Electrical engineer and host of the science shows Mythbusters and White Rabbit Project Grant Imahara is dead at 49, the Discovery Channel said Monday.
"We are heartbroken to hear this sad news about Grant," the network said in a statement. "He was an important part of our Discovery family and a really wonderful man. Our thoughts and prayers go out to his family."
The host's cause of death has not been publicly revealed, but according to the Hollywood Reporter, he "died suddenly following a brain aneurysm."
Imahara began his career as an electrical engineer at Lucasfilm THX in 1993. In 1996, he moved to Lucasfilm's Industrial Light and Magic division. In his eight years at ILM, Imahara rose to the position of lead modelmaker, specializing in robotics and electronic and radio control. He was a chief architect of the technology behind the robot R2-D2 during the development of the Star Wars prequel films and one of only three people in the United States authorized to operate the robots used for filming.
Imahara joined Mythbusters, a popular reality television show where the hosts used science to disprove urban legends, in its third season in 2005. As a member of the show's "Build Team," he used his expertise in engineering and robotics debunk myths for nine years, appearing in more than 200 episodes.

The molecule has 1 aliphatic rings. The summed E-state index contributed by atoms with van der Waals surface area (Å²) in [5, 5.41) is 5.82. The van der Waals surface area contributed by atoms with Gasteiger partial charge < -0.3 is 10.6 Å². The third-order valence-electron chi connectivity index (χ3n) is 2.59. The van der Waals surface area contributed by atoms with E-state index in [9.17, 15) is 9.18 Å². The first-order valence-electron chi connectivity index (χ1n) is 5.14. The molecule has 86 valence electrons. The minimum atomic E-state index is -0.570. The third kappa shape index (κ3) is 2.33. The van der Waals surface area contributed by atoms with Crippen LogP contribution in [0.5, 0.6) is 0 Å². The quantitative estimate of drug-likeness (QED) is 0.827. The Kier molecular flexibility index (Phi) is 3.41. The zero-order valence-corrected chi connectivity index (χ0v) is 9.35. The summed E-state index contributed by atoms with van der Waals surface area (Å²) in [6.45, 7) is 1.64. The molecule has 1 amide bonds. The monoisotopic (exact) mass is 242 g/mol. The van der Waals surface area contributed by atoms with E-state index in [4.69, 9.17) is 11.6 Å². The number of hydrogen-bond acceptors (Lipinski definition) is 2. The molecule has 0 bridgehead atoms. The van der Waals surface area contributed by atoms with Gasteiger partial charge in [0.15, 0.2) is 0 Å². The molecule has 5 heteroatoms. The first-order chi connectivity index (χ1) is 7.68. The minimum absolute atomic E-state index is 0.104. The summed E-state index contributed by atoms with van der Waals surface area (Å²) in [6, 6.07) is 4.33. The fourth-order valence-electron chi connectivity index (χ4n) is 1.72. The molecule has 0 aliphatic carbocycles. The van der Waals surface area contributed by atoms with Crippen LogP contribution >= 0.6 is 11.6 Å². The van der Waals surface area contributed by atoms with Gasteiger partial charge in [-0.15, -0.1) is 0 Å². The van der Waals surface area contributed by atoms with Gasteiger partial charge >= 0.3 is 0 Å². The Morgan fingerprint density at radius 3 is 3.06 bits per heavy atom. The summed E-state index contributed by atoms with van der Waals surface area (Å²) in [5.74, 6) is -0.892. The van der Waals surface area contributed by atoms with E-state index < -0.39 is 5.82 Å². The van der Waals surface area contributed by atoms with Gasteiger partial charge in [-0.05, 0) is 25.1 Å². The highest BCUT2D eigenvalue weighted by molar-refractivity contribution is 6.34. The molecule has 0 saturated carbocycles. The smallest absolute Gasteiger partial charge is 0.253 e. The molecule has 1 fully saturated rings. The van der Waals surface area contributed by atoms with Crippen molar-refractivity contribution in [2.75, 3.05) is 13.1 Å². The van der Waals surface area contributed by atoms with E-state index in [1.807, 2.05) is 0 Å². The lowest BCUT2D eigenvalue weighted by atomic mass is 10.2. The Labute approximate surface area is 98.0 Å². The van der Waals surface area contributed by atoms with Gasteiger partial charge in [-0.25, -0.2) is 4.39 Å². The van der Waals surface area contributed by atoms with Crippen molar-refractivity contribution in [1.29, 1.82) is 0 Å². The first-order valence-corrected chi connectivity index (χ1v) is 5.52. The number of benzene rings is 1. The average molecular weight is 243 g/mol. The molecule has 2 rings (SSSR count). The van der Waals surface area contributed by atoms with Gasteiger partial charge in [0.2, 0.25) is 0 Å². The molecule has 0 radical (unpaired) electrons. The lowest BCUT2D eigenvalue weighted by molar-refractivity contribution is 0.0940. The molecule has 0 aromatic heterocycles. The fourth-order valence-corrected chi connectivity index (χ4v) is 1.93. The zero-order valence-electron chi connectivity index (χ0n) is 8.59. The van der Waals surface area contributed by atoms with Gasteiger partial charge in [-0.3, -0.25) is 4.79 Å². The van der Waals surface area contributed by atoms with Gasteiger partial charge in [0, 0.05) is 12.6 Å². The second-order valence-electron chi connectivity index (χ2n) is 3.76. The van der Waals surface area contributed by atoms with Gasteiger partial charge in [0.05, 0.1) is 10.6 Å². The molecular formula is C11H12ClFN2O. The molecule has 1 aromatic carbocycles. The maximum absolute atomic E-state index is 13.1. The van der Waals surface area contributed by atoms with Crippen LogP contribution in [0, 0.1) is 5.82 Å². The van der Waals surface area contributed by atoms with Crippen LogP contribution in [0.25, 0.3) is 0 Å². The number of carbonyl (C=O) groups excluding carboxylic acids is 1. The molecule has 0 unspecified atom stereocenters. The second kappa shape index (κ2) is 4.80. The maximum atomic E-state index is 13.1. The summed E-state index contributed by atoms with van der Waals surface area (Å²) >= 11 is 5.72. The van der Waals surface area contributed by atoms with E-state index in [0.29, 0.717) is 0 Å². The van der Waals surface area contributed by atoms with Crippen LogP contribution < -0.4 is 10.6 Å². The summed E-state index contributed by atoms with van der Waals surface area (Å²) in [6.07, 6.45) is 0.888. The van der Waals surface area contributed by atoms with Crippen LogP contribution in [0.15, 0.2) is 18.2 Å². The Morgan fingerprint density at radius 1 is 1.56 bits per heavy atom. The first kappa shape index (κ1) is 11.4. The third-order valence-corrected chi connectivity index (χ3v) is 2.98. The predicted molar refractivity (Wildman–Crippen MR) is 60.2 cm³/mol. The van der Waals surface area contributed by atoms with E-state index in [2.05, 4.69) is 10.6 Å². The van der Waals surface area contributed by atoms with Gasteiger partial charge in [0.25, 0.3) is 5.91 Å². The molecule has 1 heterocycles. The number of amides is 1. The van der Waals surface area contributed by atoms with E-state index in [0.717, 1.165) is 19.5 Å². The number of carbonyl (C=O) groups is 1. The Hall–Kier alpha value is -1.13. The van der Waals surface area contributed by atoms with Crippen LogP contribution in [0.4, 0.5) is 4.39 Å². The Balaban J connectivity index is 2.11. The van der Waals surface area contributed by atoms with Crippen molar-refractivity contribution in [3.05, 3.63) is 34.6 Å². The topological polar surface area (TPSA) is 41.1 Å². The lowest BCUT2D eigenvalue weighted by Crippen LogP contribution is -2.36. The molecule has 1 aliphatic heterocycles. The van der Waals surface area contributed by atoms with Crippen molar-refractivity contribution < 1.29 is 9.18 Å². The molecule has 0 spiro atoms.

In 2016, Imahara and two of his Mythbusters cohosts, Kari Byron and Tory Belleci, starred in a Netflix show with a similar premise, called White Rabbit Project.
His colleagues and friends expressed shock and disbelief on social media in the wake of the news.
Adam Savage, who worked with Imahara at Lucasfilm and the Discovery Channel, said he had "no words" after learning the news.
On Reddit, thousands of Imahara's fans paid tribute to his legacy, with many people commenting that watching him on Mythbusters inspired them to pursue careers in science.
"The engineering community has lost a big light today," wrote one commenter.
"[Mythbusters] would not have been anywhere near the success it was without him, and for me he embodies everything about both the show's ethos and what a true engineer should represent."